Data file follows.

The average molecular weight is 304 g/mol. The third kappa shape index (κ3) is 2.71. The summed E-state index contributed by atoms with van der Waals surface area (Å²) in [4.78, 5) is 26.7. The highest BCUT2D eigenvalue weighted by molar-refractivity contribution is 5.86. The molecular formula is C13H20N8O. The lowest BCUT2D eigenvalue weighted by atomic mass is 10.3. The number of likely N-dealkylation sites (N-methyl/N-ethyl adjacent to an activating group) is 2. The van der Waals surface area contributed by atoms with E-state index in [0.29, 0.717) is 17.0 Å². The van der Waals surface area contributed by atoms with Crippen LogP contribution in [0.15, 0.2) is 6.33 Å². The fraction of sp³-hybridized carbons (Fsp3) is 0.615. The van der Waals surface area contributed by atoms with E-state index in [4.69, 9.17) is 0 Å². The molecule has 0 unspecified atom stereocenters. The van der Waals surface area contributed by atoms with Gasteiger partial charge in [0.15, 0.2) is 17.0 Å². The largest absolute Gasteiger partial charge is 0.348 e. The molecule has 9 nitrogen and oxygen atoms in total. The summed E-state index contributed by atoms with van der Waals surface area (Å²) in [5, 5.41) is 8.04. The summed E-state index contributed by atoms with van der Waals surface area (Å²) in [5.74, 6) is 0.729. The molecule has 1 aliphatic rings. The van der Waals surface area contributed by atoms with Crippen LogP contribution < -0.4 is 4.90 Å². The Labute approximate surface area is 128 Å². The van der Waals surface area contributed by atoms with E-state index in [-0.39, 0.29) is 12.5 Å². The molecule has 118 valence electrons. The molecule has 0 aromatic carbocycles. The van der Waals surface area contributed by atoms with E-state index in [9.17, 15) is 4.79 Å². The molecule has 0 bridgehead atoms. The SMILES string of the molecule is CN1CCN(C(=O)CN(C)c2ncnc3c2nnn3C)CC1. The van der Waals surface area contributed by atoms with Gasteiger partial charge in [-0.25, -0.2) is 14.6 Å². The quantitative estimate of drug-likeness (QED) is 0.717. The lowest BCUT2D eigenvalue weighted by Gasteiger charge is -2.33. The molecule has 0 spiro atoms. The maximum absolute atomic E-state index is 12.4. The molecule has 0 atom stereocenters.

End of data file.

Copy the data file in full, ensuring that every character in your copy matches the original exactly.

The average molecular weight is 304 g/mol. The third kappa shape index (κ3) is 2.71. The summed E-state index contributed by atoms with van der Waals surface area (Å²) in [4.78, 5) is 26.7. The highest BCUT2D eigenvalue weighted by molar-refractivity contribution is 5.86. The molecular formula is C13H20N8O. The lowest BCUT2D eigenvalue weighted by atomic mass is 10.3. The number of likely N-dealkylation sites (N-methyl/N-ethyl adjacent to an activating group) is 2. The van der Waals surface area contributed by atoms with E-state index in [0.29, 0.717) is 17.0 Å². The van der Waals surface area contributed by atoms with Crippen LogP contribution in [0.15, 0.2) is 6.33 Å². The fraction of sp³-hybridized carbons (Fsp3) is 0.615. The van der Waals surface area contributed by atoms with E-state index in [4.69, 9.17) is 0 Å². The molecule has 0 unspecified atom stereocenters. The van der Waals surface area contributed by atoms with Gasteiger partial charge in [0.15, 0.2) is 17.0 Å². The largest absolute Gasteiger partial charge is 0.348 e. The molecule has 9 nitrogen and oxygen atoms in total. The summed E-state index contributed by atoms with van der Waals surface area (Å²) in [5, 5.41) is 8.04. The summed E-state index contributed by atoms with van der Waals surface area (Å²) in [5.74, 6) is 0.729. The molecule has 1 aliphatic rings. The van der Waals surface area contributed by atoms with Crippen LogP contribution < -0.4 is 4.90 Å². The Labute approximate surface area is 128 Å². The van der Waals surface area contributed by atoms with E-state index in [-0.39, 0.29) is 12.5 Å². The molecule has 118 valence electrons. The molecule has 0 aromatic carbocycles. The van der Waals surface area contributed by atoms with E-state index in [9.17, 15) is 4.79 Å². The molecule has 0 bridgehead atoms. The SMILES string of the molecule is CN1CCN(C(=O)CN(C)c2ncnc3c2nnn3C)CC1. The van der Waals surface area contributed by atoms with Gasteiger partial charge in [-0.25, -0.2) is 14.6 Å². The quantitative estimate of drug-likeness (QED) is 0.717. The lowest BCUT2D eigenvalue weighted by Gasteiger charge is -2.33. The molecule has 0 spiro atoms. The maximum absolute atomic E-state index is 12.4. The molecule has 0 atom stereocenters.